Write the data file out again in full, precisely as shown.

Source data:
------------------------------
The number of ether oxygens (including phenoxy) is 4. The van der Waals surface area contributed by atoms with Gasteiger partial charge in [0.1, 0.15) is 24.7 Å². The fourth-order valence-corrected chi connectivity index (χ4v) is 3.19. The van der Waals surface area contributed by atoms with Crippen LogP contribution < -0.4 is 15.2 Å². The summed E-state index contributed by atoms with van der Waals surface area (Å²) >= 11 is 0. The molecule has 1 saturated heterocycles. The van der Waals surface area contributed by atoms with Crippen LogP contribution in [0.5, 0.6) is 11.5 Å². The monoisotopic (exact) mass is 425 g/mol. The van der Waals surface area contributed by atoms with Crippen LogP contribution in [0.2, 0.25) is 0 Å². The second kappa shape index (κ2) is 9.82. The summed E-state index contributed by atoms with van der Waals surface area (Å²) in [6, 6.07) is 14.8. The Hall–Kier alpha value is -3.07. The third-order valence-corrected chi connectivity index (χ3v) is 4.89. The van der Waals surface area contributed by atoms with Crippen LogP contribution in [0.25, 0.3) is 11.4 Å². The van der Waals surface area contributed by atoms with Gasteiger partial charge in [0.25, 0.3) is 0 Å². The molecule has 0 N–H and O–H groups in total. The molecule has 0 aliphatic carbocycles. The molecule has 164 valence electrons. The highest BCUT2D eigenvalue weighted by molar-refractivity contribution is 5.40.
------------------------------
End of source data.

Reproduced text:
The number of ether oxygens (including phenoxy) is 4. The van der Waals surface area contributed by atoms with Gasteiger partial charge in [0.1, 0.15) is 24.7 Å². The fourth-order valence-corrected chi connectivity index (χ4v) is 3.19. The van der Waals surface area contributed by atoms with Crippen LogP contribution < -0.4 is 15.2 Å². The summed E-state index contributed by atoms with van der Waals surface area (Å²) >= 11 is 0. The molecule has 1 saturated heterocycles. The van der Waals surface area contributed by atoms with Crippen LogP contribution in [0.5, 0.6) is 11.5 Å². The monoisotopic (exact) mass is 425 g/mol. The van der Waals surface area contributed by atoms with Crippen LogP contribution in [0.2, 0.25) is 0 Å². The second kappa shape index (κ2) is 9.82. The summed E-state index contributed by atoms with van der Waals surface area (Å²) in [6, 6.07) is 14.8. The Hall–Kier alpha value is -3.07. The third-order valence-corrected chi connectivity index (χ3v) is 4.89. The van der Waals surface area contributed by atoms with Crippen LogP contribution in [0.25, 0.3) is 11.4 Å². The van der Waals surface area contributed by atoms with Gasteiger partial charge in [0.25, 0.3) is 0 Å². The molecule has 0 N–H and O–H groups in total. The molecule has 0 aliphatic carbocycles. The molecule has 164 valence electrons. The highest BCUT2D eigenvalue weighted by molar-refractivity contribution is 5.40.